The fiery globe screams down, blasting the morning into light, sprinkling through the open hatch, sneaking into the galley, flooding the open companionway. I climb up into the cockpit for a stunning view. It is never the same, because we are always moving and the light is always changing. The fiery sun lights it all up so I can pick out the tiniest wobble of a wave as amoeba-like shades of blue-green.
The sun seems happiest now spread all over the sea, breaking up into pieces of sparkle, like an overturned trash can, winking merrily, smiling like I never see anywhere else. The sun and the sea are lovers, that’s why, and when the sun is gone behind grey clouds, the sea becomes forlorn. The moon, sent by the sun to look after the sea at night, lays memory traces off light over her dark body, so she is not alone.
This fiery, flashing sun reveals itself most intensely, most nakedly in her pursuit of the sea. It leaps about in the waves so brightly that everything else hides. It fills the sea with a thousand baby suns.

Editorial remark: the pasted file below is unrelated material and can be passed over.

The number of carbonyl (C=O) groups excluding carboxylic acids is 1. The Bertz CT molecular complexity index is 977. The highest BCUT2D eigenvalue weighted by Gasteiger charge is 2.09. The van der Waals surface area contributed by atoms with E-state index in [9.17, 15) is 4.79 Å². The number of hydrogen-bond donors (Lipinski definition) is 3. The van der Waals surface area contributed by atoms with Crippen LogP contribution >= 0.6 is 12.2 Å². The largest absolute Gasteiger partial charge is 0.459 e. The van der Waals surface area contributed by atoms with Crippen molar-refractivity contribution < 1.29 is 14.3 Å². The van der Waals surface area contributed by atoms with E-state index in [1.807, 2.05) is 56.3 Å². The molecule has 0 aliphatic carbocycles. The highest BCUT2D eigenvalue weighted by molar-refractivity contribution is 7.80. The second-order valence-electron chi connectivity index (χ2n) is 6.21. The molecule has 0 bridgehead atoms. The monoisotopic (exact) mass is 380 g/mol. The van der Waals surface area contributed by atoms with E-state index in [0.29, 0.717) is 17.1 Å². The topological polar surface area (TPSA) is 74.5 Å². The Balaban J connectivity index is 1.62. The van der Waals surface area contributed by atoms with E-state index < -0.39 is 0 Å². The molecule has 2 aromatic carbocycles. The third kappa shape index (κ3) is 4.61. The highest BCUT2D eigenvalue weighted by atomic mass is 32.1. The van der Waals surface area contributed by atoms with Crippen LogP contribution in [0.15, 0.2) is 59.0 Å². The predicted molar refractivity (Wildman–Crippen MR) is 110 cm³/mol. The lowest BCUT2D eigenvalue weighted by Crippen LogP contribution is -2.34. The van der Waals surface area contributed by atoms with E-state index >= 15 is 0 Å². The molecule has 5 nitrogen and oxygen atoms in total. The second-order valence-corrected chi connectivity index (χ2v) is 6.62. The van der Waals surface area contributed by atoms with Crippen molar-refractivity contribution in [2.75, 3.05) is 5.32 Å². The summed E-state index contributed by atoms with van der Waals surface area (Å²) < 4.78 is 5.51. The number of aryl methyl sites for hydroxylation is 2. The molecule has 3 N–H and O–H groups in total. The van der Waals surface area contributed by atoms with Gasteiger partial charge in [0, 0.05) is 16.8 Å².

Sailing, we enter into this ecstatic joy, we live in the midst of a celebration too intense to possibly understand. How could we relate to such a passion? So we return to the light-filtered protection of the canopied cockpit, reduced to the phrase, ‘the sun is really hot’ and ‘the sun is really bright.’
Best memories as a child, lying in the sun, like a starfish, enjoying the heat on my skin, feeling it creep down through flesh into all of me. I am being cuddled, the whole of me wrapped in trickling sunburst. Nothing matters, could possibly matter for as long as I am lost in the sun.
It’s like that sailing. The warmth reaches down through my skin, ripening me, limbs bared, so the sun can know me fully, fine pin pricks of tingling where the salt focuses the rays to a point.
We know the sun rules in our part of the solar system. We spin and circle around her on our humble planet, entirely dependent on her grace. It is the sun streaming down that makes life possible at all. I’m usually a long way from understanding this. But sailing humbles me, peels away my human vanity, and this beast of life-energy rises up and demands appreciation and recognition. I must salute her.